Another problem for (1) is that it does not mesh with certain other assumptions held by anti-war activists. As Christopher Hitchens pointed out on Hardball, the same people supporting the new daisy ad tend to believe that Saddam Hussein does not have nuclear weapons. This does not make the ad's argument false, but it does mean that some activists have an incoherent point of view; and so if they wish to make an argumentum ad Armageddon, they need to admit that Saddam has catastrophic weapons. [I suspect that they won't, because doing so would destroy the case for prolonged weapons inspection.]
2. This X would be the fault of the U.S.. Some might doubt that the ad implies this, but the ad clearly puts the burden for X on the U.S. and nowhere else. It is the U.S., not Iraq, that is supposed to change its ways. So while the U.S. might not be the efficient cause of X (e.g. the one who launches the nuclear strike), it is nonetheless somehow responsible for X. We've seen this same argument in regards to 9/11: Islamic terrorists were the efficient cause of the destruction of the World Trade Center, but the U.S. in some way begged for such an attack.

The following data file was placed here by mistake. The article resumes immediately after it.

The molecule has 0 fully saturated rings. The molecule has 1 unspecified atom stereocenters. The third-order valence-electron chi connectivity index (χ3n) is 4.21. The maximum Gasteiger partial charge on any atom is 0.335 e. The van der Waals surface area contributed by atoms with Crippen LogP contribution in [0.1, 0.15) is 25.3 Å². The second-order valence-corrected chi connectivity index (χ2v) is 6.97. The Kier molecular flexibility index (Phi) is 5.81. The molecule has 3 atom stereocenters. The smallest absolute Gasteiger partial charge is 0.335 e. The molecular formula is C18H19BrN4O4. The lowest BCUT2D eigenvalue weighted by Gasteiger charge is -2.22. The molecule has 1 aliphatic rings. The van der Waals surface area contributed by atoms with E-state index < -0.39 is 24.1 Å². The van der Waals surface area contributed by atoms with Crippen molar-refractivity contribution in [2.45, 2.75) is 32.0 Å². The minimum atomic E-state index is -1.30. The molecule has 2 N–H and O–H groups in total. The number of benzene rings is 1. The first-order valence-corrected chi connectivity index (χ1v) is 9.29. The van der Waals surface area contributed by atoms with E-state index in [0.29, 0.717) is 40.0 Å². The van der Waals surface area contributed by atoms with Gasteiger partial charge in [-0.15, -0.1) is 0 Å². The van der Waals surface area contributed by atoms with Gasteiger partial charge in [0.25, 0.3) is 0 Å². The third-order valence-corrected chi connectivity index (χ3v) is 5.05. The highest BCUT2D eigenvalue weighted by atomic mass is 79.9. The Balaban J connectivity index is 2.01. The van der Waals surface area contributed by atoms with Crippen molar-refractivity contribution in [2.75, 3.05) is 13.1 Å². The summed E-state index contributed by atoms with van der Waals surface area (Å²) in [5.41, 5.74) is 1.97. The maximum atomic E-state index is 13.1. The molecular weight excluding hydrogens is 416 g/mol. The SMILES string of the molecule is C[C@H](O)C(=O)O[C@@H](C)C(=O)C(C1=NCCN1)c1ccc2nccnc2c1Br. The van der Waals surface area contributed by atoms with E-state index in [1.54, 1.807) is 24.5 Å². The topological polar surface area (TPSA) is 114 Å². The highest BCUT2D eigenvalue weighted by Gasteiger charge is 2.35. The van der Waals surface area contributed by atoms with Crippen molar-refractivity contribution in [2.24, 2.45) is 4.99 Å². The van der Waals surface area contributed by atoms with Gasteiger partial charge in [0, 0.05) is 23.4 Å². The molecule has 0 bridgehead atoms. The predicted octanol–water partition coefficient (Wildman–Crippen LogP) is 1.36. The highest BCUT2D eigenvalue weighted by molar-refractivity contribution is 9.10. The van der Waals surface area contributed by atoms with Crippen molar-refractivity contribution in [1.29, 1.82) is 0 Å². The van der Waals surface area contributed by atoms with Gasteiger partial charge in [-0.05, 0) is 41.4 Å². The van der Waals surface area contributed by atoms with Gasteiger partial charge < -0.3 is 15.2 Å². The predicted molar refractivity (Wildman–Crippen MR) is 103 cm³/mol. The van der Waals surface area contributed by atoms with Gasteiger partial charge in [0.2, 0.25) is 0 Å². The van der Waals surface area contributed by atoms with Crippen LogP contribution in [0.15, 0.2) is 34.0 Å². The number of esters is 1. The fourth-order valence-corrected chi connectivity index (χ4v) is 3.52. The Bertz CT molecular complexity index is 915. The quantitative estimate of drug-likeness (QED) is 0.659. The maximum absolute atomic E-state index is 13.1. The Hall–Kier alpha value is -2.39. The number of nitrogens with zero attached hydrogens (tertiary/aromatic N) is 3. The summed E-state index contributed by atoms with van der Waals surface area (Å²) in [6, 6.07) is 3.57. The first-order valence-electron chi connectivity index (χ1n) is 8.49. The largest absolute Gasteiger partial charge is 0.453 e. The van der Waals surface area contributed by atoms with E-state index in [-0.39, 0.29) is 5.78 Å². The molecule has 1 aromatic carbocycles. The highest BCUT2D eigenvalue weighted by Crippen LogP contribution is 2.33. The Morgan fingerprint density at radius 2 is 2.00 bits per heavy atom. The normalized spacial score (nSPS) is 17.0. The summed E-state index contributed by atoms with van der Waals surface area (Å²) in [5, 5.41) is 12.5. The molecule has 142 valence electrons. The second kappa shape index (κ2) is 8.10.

Of course, questions about who is responsible for what when countries come into conflict are thorny, but we can cut to the chase by looking at what underlies (2); and we might call what underlies it the Sheryl Crow Doctrine. According to the SCD:
The best way to solve problems is to not have enemies.At first blush, this seems to be naive or even vacuous, but a charitable interpretation of the SCD would be something like this:
Don't provoke people or countries until they become dangerous enemies.Indeed, there is a kernel of truth in this. If one provokes a snake, one risks getting bit. So its much better to let the snake go on its way and do its snakey things.
Anti-war activists (as well as isolationists on the right) tend to view war and peace (and terrorism) in these terms, and although it has a certain appeal, the snake theory of enemy-making makes for inadequate foreign policy. Iraq and North Korea, to name but two, do not merely pursue their own ends in isolation from the rest of the international community. They threaten, they attack, they oppress their citizens; and they commit human rights violations that would make Mumia Abu-Jamal glad to live in a U.S. prison if he had to suffer them. The upshot is that when countries act in such a way they cannot help but make enemies. It is we who are the provoked snake. It is Iraq and North Korea that need to heed the SCD, not the United States.